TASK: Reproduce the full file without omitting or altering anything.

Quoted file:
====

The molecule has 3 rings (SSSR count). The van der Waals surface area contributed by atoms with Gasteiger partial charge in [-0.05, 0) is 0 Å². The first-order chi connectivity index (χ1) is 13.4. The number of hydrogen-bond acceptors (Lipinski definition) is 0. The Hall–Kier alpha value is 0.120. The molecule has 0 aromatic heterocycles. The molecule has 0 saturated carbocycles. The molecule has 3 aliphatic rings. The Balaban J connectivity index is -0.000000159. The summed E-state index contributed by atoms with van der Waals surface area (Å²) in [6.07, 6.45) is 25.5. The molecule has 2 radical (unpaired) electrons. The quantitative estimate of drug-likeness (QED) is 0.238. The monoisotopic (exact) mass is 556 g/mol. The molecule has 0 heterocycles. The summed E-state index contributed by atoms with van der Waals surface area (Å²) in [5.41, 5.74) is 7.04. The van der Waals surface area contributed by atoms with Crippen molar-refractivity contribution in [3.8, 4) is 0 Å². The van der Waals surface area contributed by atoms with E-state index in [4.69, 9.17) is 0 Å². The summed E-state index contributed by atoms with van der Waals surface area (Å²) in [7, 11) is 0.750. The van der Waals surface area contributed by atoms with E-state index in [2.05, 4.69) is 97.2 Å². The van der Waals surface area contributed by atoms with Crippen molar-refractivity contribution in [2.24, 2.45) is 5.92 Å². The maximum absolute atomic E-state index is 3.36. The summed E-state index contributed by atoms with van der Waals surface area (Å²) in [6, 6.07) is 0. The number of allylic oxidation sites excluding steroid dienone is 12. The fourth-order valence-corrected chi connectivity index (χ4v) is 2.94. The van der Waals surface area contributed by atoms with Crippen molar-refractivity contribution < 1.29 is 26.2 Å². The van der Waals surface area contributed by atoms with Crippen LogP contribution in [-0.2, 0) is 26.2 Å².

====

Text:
The molecule has 3 rings (SSSR count). The van der Waals surface area contributed by atoms with Gasteiger partial charge in [-0.05, 0) is 0 Å². The first-order chi connectivity index (χ1) is 13.4. The number of hydrogen-bond acceptors (Lipinski definition) is 0. The Hall–Kier alpha value is 0.120. The molecule has 0 aromatic heterocycles. The molecule has 0 saturated carbocycles. The molecule has 3 aliphatic rings. The Balaban J connectivity index is -0.000000159. The summed E-state index contributed by atoms with van der Waals surface area (Å²) in [6.07, 6.45) is 25.5. The molecule has 2 radical (unpaired) electrons. The quantitative estimate of drug-likeness (QED) is 0.238. The monoisotopic (exact) mass is 556 g/mol. The molecule has 0 heterocycles. The summed E-state index contributed by atoms with van der Waals surface area (Å²) in [5.41, 5.74) is 7.04. The van der Waals surface area contributed by atoms with Crippen molar-refractivity contribution in [3.8, 4) is 0 Å². The van der Waals surface area contributed by atoms with E-state index in [4.69, 9.17) is 0 Å². The summed E-state index contributed by atoms with van der Waals surface area (Å²) in [7, 11) is 0.750. The van der Waals surface area contributed by atoms with E-state index in [2.05, 4.69) is 97.2 Å². The van der Waals surface area contributed by atoms with Crippen molar-refractivity contribution in [2.24, 2.45) is 5.92 Å². The maximum absolute atomic E-state index is 3.36. The summed E-state index contributed by atoms with van der Waals surface area (Å²) in [6, 6.07) is 0. The number of allylic oxidation sites excluding steroid dienone is 12. The fourth-order valence-corrected chi connectivity index (χ4v) is 2.94. The van der Waals surface area contributed by atoms with Crippen molar-refractivity contribution < 1.29 is 26.2 Å². The van der Waals surface area contributed by atoms with Crippen LogP contribution in [-0.2, 0) is 26.2 Å².